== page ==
A daily handful of walnuts can suppress hunger and make you feel full, according to new research.
The study shows that the nut contains high amounts of polyunsaturated fats (PUFAS) which prevent overeating.
Researchers say that is because they dampen down a hormone that boosts hunger, while firing up another that increases feelings of fullness.
Other foods rich in PUFAs include oily fish such as salmon and corn, grapeseed or canola oil.
These findings tell us that eating foods rich in PUFAs, like those found in walnuts, may favourably change appetite hormones so we can feel fuller for longer.
Professor Jamie Cooper
Nutritionist Professor Jamie Cooper, of the University of Georgia in the US, said: “Appetite hormones play an important role in regulating how much we eat.
“These findings tell us that eating foods rich in PUFAs, like those found in walnuts, may favourably change appetite hormones so we can feel fuller for longer.”
The study, published in the journal Nutrition, involved 26 young men and women aged 18 to 35 who had changes in hormone levels recorded as they were asked how hungry they felt.
The participants were placed on a seven day diet high in polyunsaturated fats consisting of a typical American eating pattern. Then they consumed meals high in saturated fat again.
Both diets contained the same number of total calories and percentage of fat – but the latter differed in the types.
Those that consumed a diet high in PUFAs had a significant decrease in fasting ghrelin, a hormone that increases hunger.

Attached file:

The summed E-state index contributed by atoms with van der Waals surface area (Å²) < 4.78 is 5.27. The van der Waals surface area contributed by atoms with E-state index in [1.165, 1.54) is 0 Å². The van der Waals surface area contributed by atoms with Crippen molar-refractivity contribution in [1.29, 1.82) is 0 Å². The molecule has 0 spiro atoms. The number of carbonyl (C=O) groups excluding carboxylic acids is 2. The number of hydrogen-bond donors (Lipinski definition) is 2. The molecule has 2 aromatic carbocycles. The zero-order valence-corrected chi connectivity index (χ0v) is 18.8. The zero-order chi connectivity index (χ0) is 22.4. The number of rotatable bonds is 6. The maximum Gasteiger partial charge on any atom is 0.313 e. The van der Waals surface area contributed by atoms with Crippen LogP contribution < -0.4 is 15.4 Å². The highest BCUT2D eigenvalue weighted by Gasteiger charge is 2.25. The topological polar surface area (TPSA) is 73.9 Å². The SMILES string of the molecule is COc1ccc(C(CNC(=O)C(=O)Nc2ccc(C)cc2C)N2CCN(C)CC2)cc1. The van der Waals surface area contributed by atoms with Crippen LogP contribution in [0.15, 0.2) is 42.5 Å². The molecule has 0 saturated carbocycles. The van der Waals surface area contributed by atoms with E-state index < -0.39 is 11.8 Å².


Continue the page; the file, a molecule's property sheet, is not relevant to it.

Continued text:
Meanwhile, there was a similar increase in peptide YY (PYY), a hormone that increases fullness or satiety.
Participants saw increases in PYY while fasting and after consuming a meal. These types of hormone changes imply better appetite control.
There was also no difference in responses to how hungry or full they felt and how much they thought they could eat – whether they ate the PUFA-rich diet, or not.
PUFAs are known to be good for health by helping reduce cholesterol and providing essential fats like omega-6 and omega-3 that the body can’t produce itself.
But the latest findings show for the first time how eating foods high in these polyunsaturated fats, consumers can curb overeating.
Through feedback, and by monitoring the hormone levels, the scientists were able to see the PUFA diet was more likely to leave consumers feeling full.
It included whole foods such as walnuts, Alaska salmon, tuna, flaxseed oil, grapeseed oil, canola oil and fish oil supplements. All meals were provided by the researchers.
The control diet was comprised of 7% polyunsaturated fat, 15% monounsaturated fat and 13% saturated fat, compared to the PUFA-rich diet which was 21% polyunsaturated fat, 9% monounsaturated fat, and 5% saturated fat.
Walnuts are unique among nuts because they are mainly comprised of PUFAs.
Every ounce – about seven whole walnuts – contains a remarkable 13 grams of PUFA out of 18 grams of total fat.
As a result they are the only nut to contain a significant amount of plant-based omega-3.
Prof Cooper, whose study was funded by the California Walnut Commission, added that larger and longer term studies are now required.
More clinical trials are also needed to determine the optimal intake of dietary PUFAs to offer the greatest health benefit.